cover image Uncommon Sense: Economic Insights, from Marriage to Terrorism

Uncommon Sense: Economic Insights, from Marriage to Terrorism

Richard A. Posner, Gary Stanley Becker, . . Univ. of Chicago, $29 (384pp) ISBN 978-0-226-04101-8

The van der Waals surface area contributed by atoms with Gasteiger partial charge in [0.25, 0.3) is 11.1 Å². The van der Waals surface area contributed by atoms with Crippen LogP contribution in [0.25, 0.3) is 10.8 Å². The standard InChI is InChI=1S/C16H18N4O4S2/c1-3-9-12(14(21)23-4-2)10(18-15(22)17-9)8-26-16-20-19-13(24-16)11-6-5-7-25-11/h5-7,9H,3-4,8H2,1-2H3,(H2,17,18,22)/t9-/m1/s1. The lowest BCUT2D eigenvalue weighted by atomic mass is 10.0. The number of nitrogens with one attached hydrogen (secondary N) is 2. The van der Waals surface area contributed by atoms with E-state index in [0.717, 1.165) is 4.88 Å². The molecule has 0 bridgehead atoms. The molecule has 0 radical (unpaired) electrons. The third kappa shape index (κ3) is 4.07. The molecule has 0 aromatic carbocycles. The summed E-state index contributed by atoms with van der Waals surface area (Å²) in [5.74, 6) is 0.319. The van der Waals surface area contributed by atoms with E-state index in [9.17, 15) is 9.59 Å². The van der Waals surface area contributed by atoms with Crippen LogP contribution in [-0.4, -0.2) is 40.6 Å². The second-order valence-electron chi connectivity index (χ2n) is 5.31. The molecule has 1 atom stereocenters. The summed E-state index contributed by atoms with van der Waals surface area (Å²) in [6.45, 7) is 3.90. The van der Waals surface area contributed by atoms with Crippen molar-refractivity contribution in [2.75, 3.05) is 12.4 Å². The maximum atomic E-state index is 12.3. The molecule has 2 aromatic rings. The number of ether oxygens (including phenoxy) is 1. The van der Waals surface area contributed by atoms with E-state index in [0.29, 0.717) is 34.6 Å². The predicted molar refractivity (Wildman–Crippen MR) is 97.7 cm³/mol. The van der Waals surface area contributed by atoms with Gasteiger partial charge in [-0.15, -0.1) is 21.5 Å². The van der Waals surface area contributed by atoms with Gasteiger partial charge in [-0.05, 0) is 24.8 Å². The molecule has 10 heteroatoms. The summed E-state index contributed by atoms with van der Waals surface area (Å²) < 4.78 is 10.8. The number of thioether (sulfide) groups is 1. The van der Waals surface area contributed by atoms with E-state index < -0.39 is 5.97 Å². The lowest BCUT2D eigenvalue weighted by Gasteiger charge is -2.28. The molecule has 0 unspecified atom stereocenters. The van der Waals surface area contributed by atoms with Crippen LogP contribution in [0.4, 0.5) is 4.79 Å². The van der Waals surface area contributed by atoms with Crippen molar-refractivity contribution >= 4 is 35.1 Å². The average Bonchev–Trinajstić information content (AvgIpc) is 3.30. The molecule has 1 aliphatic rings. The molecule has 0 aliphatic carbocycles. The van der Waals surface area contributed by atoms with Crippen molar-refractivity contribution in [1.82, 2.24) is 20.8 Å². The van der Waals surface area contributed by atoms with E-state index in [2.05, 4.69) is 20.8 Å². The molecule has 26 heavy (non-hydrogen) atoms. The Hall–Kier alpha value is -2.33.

Nobel Prize–winning economist Becker (Human Capital ) and U.S. Court of Appeals judge Posner (How Judges Think ) apply economic perspectives to a wide range of contemporary issues in these unwieldy essays culled from their jointly written blog. Social problems ranging from terrorism and pre-emptive war to Internet gambling and steroid use are subjected to analysis yielding surprising arguments; for example, they argue that drunk-driving laws penalize behavior that is not criminal (drinking) instead of the harmful outcome (accidents) and ask, “Why punish the 99-plus percent of drunk driving that is harmless?” The book is most compelling when addressing the legal aspects of eminent domain and pharmaceutical patents, much less so when it pans over national and global issues like ethnic profiling, where the arguments feel well-worn. Despite some valuable insights, the writing itself is ponderous and lacks the references and rigor to make it genuinely academic, but comes across as too dense for good blog writing. And even though the authors acknowledge that their audience might be unfamiliar with the economic principles they apply, their only concession is a brief overview of economics in the introduction. (Nov.)